The Times removed a report from its news website that could put Andrea Prudente and her lawyer in bad light with the public and even the courts of law.

A few weeks ago, The Times reported the continuation of the hearing of the constitutional case instituted by Andrea Prudente and Jay Weeldreyer against the Maltese government. Prudente and Weeldreyer are being represented by lawyer, Lara Dimitrijevic. One must not forget that the Times had erroneously described Weeldreyer as the husband of Prudente in the past.

According to the first report, which has since been removed, but of which this site has a copy, Andrea Prudente was in the same room where her husband was testifying. The court had allowed the couple to testify via video conferencing. But usually, such a concession is only granted on the premise that the witness is alone in the room to eliminate the risk of having someone prompting the witness what to say. The state advocate protested – always according to this first report – about this fact. The Times referred to this story in its original title about this particular court hearing which has now been removed.

But this was not the only oddity happening during this court sitting. Before the start of this sitting, the court was informed that Andrea Prudente could not testify because of health reasons. Then, it turned out that she was in the same room in which Jay Weeldreyer was giving his testimony.

According to this first report in The Times, Prudente’s lawyer, Lara Dimitrijevic, was allegedly caught suggesting to Weeldreyer what he should say under oath. Dimitrijevic replied, saying that she was only helping with technical difficulties that Weeldreyer was experiencing in testifying via video conferencing! What follows is a detailed report from The Times of this particular court sitting:

In this first report, The Times reporter informed the readers that

This report was replaced by a new version where the focus is on the objection of the State Advocate in having Andrea Prudente testify via video conferencing!

If the first version is correct, and Prudente was in the room, then this is very serious case that proves that behind the Prudente story, there is more than what appears prima facie.

In fact, in the first report, The Times stated that the testimony of Prudente partner’s ‘was not done as it should”. Then, for fathomless reasons, the Times removed this story and replaced it with a new one in which Andrea Prudente appears as an innocent victim who had been refused abortion in Malta.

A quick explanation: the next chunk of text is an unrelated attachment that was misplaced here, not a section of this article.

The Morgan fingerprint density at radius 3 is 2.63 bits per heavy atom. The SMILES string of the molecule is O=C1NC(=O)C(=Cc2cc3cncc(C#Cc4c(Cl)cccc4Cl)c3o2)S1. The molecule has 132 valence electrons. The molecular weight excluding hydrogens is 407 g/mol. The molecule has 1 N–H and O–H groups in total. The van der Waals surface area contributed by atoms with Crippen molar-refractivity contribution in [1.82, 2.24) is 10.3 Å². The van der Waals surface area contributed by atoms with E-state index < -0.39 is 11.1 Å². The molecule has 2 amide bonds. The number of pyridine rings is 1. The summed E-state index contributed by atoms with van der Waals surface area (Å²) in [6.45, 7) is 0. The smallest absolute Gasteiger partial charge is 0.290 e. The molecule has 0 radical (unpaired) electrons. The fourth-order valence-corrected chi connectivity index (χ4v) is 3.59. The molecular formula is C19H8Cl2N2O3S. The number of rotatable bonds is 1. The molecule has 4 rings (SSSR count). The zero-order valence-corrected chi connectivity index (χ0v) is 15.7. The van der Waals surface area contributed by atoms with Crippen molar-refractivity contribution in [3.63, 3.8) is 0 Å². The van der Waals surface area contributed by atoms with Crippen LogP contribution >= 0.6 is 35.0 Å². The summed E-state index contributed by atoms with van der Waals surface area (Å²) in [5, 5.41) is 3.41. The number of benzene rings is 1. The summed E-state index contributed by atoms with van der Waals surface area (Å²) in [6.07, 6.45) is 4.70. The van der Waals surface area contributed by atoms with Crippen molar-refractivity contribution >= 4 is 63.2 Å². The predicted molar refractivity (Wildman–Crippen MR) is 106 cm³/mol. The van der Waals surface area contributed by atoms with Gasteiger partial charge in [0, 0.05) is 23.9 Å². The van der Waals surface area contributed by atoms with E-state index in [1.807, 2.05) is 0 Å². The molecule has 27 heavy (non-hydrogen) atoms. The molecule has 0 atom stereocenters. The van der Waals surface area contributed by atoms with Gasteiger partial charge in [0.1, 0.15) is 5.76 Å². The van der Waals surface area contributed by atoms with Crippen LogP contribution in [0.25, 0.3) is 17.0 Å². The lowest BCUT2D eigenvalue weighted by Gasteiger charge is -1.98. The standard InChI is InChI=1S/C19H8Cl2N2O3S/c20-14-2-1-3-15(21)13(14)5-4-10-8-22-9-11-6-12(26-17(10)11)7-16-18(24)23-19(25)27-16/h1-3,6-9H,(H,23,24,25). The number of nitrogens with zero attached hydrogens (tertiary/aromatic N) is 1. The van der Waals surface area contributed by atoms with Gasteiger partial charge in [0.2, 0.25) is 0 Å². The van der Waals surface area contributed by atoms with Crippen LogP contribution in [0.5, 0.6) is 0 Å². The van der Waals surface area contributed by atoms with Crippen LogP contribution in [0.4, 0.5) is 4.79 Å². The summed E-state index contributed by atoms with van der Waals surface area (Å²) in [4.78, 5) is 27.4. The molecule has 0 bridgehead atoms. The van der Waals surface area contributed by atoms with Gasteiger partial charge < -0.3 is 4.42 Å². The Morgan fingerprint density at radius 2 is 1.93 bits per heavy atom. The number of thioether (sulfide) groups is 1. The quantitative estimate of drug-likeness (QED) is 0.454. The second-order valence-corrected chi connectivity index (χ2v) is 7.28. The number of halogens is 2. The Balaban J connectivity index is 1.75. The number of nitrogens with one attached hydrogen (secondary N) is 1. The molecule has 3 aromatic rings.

Whatever the case, the Times published two somewhat conflicting versions – one that Andrea Prudente is very fit and well to the extent that she was in the same room where the man, with whom she had a baby was giving testimony. The second version informed readers that Prudente was giving witness from the couple’s home!

Even if, in the second version, reference was made to the fact that Andrea Prudente was in the room while Jay Weeldreyer was giving his testimony, this second version is written in such a way to present Prudente as a sort of a victim of the Maltese state as she was refused an abortion. The truth is that the Maltese doctors did whatever possible to safeguard her health and that of her baby. Prudente’s life was never in danger.

One wonders why The Times removed such a story of what had taken place in court, which is definitely of public interest.

One thought on “The Times removed a report from its news website that could put Andrea Prudente and her lawyer in bad light with the public and even the courts of law.

  1. On top of this, a Maltese doctor testified how she had been spotting blood for fifteen days. Why would bleeding women travel half a world away during their pregnancy? And why does the court allow lawyers to coach their clients during testimony? Without disciplinary action? Why are American witnesses given the privilege to be in the same room, where a wink and a nod could diametrically change the outcome of the evidence? Such a treatment is never afforded to us Maltese.

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